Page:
MASSACHUSETTS NURSES ASSOCIATION, v. COMMONWEALTH EMPLOYMENT RELATIONS BOARD & another.1
The plaintiff, Massachusetts Nurses Association, (the union), filed a prohibited practice charge against the employer, Taunton State Hospital (hospital), with the Commonwealth Employment Relations Board2 (board) alleging that the hospital,3 committed a prohibited labor practice when it ordered hospital workers to remove their union logo-emblazoned T-shirts. The board dismissed the charge prior to an evidentiary hearing, finding that, because special circumstances existed, there was not probable cause to believe the hospital had violated G.L. c. 150E, § 10(a )(1). The union now appeals. See G.L. c. 150E, § 11. We vacate the order of dismissal and remand for an evidentiary hearing.
Background. We summarize the facts set forth in the order of dismissal. The union is the exclusive bargaining representative for Commonwealth employees in Statewide bargaining unit 7, including registered nurses and other health care employees working at the hospital. The hospital is a secure lock-up and psychiatric facility housing severely mentally ill and forensic psychiatric patients; it also provides care to wards of the State and youths with mental health issues who have histories of violent behavior. The hospital has in the past, and continues to have numerous unexpected incidents of patient violence directed at hospital employees. As part of their duties each day, the hospital nurses are in close physical contact with the patients. Patients who have certain privileges are permitted to access all non-maintenance areas of the hospital during the day. Thus, nurses and patients may come into contact with each other throughout the facility: in the hallways, the cafeteria, the cantina, and the hospital courtyard. Patients also have access to daily newspapers, magazines, and all the programs available on cable television.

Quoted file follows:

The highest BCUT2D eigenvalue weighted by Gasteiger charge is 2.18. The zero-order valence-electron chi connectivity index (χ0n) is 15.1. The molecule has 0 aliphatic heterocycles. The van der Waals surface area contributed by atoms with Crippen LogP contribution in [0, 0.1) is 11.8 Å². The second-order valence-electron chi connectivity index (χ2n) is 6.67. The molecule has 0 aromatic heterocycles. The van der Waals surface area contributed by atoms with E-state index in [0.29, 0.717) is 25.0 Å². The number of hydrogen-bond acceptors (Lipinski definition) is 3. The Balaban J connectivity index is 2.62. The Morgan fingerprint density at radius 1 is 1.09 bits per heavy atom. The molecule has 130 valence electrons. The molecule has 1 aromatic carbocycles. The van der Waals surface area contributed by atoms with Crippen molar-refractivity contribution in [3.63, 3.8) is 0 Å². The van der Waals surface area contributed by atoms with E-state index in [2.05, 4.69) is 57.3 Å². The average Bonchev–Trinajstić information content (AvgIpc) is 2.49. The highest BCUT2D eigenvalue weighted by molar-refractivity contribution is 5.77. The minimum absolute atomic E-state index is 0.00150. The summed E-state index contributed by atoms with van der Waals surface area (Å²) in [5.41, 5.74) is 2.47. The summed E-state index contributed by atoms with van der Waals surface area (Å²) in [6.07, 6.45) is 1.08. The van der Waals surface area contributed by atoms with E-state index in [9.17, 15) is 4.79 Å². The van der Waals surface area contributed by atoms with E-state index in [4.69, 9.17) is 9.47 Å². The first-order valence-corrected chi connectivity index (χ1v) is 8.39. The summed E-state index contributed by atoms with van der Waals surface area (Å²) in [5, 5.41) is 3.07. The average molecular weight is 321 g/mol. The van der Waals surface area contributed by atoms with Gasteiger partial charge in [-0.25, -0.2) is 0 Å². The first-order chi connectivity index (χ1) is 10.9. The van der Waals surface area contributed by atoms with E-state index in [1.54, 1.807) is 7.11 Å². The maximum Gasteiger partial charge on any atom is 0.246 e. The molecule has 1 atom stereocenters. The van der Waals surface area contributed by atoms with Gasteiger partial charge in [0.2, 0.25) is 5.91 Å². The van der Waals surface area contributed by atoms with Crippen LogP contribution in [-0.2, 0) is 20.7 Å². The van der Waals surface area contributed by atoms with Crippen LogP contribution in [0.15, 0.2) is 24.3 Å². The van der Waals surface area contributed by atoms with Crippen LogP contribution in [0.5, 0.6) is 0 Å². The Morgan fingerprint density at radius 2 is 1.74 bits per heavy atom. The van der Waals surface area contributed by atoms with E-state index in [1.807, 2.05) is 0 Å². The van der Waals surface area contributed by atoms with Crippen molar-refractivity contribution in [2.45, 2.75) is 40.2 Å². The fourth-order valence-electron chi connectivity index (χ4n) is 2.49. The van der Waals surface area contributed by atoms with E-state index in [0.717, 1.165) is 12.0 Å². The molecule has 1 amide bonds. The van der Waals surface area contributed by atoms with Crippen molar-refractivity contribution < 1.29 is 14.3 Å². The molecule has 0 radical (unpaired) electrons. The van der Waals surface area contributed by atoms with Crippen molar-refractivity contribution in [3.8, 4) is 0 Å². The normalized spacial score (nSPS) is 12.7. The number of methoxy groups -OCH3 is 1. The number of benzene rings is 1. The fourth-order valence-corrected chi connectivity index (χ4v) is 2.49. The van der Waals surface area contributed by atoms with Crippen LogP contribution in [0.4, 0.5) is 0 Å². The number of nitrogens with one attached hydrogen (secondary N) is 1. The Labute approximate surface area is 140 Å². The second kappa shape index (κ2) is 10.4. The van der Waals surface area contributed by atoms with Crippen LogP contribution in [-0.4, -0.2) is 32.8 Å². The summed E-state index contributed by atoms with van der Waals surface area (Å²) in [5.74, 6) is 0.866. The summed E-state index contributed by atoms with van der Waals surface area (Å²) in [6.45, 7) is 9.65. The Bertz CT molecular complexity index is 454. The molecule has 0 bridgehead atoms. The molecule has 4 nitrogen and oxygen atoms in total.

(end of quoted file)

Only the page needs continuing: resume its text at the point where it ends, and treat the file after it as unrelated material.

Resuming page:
The nurses are not required to wear a uniform, but the dress code states that “[p]rovocative dress, such as clothing that displays images that could be upsetting, must be avoided.” The hospital staff have worn costumes on Halloween in the past, and the hospital has had Halloween parties for the patients, which the patients have attended in costume attire.
On Friday, October 29, 2004, about forty bargaining-unit members and union supporters wore black T-shirts depicting a skeleton and the phrase “Skeleton Crew” on the front, and, on the back, a “thumbs down” skeleton hand with the phrase “MNA Unit 7 Staffing Levels Cut To The Bone.” Upon learning that the nurses were wearing the described T-shirts, Brian Devin, the director of labor relations at the hospital, informed Ronald Dailey, acting director for the Department of Mental Health, that the T-shirts were inappropriate to wear at the hospital. Dailey agreed and ordered the nurses to remove the T-shirts within one hour. The union members complied.
The union thereafter filed a charge of unfair labor practice, and the hospital filed a response. Pursuant to the then Labor Relations Commission's regulations, the union filed a written submission in support of its charge, and the hospital responded with its written submission. The union then filed its written reply.